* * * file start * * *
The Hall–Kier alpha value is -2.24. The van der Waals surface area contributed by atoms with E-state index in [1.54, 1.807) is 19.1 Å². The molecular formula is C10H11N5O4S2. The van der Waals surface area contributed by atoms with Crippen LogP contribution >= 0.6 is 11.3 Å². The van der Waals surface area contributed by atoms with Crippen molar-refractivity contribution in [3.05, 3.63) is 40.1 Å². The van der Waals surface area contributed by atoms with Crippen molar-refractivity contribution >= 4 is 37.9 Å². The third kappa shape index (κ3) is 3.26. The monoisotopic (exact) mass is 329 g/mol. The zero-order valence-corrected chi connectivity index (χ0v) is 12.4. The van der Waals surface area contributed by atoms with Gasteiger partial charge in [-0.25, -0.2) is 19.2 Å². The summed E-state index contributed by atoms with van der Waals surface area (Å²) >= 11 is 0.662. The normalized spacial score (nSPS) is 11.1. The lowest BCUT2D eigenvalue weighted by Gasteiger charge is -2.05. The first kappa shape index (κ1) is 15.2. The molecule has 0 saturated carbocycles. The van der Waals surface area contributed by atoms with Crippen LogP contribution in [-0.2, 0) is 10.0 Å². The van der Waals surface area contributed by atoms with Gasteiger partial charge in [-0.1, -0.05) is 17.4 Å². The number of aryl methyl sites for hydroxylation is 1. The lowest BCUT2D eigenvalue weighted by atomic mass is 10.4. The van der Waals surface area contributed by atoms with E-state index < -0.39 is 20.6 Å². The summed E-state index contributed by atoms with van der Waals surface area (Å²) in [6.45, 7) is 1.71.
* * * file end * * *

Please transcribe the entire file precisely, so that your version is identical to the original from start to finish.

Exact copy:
The Hall–Kier alpha value is -2.24. The van der Waals surface area contributed by atoms with E-state index in [1.54, 1.807) is 19.1 Å². The molecular formula is C10H11N5O4S2. The van der Waals surface area contributed by atoms with Crippen LogP contribution >= 0.6 is 11.3 Å². The van der Waals surface area contributed by atoms with Crippen molar-refractivity contribution in [3.05, 3.63) is 40.1 Å². The van der Waals surface area contributed by atoms with Crippen molar-refractivity contribution >= 4 is 37.9 Å². The third kappa shape index (κ3) is 3.26. The monoisotopic (exact) mass is 329 g/mol. The zero-order valence-corrected chi connectivity index (χ0v) is 12.4. The van der Waals surface area contributed by atoms with Gasteiger partial charge in [-0.25, -0.2) is 19.2 Å². The summed E-state index contributed by atoms with van der Waals surface area (Å²) >= 11 is 0.662. The normalized spacial score (nSPS) is 11.1. The lowest BCUT2D eigenvalue weighted by Gasteiger charge is -2.05. The first kappa shape index (κ1) is 15.2. The molecule has 0 saturated carbocycles. The van der Waals surface area contributed by atoms with Crippen LogP contribution in [-0.2, 0) is 10.0 Å². The van der Waals surface area contributed by atoms with Gasteiger partial charge in [-0.1, -0.05) is 17.4 Å². The number of aryl methyl sites for hydroxylation is 1. The lowest BCUT2D eigenvalue weighted by atomic mass is 10.4. The van der Waals surface area contributed by atoms with E-state index < -0.39 is 20.6 Å². The summed E-state index contributed by atoms with van der Waals surface area (Å²) in [6.45, 7) is 1.71.